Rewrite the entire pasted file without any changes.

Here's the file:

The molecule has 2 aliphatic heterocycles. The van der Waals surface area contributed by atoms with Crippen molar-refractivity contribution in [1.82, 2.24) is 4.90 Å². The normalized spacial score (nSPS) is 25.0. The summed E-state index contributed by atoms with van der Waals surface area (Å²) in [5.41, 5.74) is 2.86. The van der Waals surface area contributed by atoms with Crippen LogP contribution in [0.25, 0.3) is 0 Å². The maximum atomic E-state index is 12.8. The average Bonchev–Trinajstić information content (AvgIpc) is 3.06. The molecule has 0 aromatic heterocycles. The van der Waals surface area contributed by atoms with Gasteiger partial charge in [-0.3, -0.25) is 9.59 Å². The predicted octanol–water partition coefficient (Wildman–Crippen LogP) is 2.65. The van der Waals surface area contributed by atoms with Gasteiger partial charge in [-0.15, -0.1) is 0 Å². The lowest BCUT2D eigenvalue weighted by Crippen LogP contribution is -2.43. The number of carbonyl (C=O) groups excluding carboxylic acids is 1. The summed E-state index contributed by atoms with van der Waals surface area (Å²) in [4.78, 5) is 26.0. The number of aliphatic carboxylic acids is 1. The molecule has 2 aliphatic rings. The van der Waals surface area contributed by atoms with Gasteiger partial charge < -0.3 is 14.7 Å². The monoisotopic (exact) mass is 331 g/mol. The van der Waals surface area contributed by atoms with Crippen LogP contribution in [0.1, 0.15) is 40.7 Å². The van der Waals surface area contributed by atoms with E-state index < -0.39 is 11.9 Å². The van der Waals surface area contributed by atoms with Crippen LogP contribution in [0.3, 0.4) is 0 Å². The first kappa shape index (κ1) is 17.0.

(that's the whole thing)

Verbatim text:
The molecule has 2 aliphatic heterocycles. The van der Waals surface area contributed by atoms with Crippen molar-refractivity contribution in [1.82, 2.24) is 4.90 Å². The normalized spacial score (nSPS) is 25.0. The summed E-state index contributed by atoms with van der Waals surface area (Å²) in [5.41, 5.74) is 2.86. The van der Waals surface area contributed by atoms with Crippen LogP contribution in [0.25, 0.3) is 0 Å². The maximum atomic E-state index is 12.8. The average Bonchev–Trinajstić information content (AvgIpc) is 3.06. The molecule has 0 aromatic heterocycles. The van der Waals surface area contributed by atoms with Gasteiger partial charge in [-0.3, -0.25) is 9.59 Å². The predicted octanol–water partition coefficient (Wildman–Crippen LogP) is 2.65. The van der Waals surface area contributed by atoms with Gasteiger partial charge in [-0.15, -0.1) is 0 Å². The lowest BCUT2D eigenvalue weighted by Crippen LogP contribution is -2.43. The number of carbonyl (C=O) groups excluding carboxylic acids is 1. The summed E-state index contributed by atoms with van der Waals surface area (Å²) in [4.78, 5) is 26.0. The number of aliphatic carboxylic acids is 1. The molecule has 2 aliphatic rings. The van der Waals surface area contributed by atoms with Gasteiger partial charge < -0.3 is 14.7 Å². The monoisotopic (exact) mass is 331 g/mol. The van der Waals surface area contributed by atoms with Crippen LogP contribution in [0.1, 0.15) is 40.7 Å². The van der Waals surface area contributed by atoms with E-state index < -0.39 is 11.9 Å². The van der Waals surface area contributed by atoms with Crippen LogP contribution in [0.3, 0.4) is 0 Å². The first kappa shape index (κ1) is 17.0.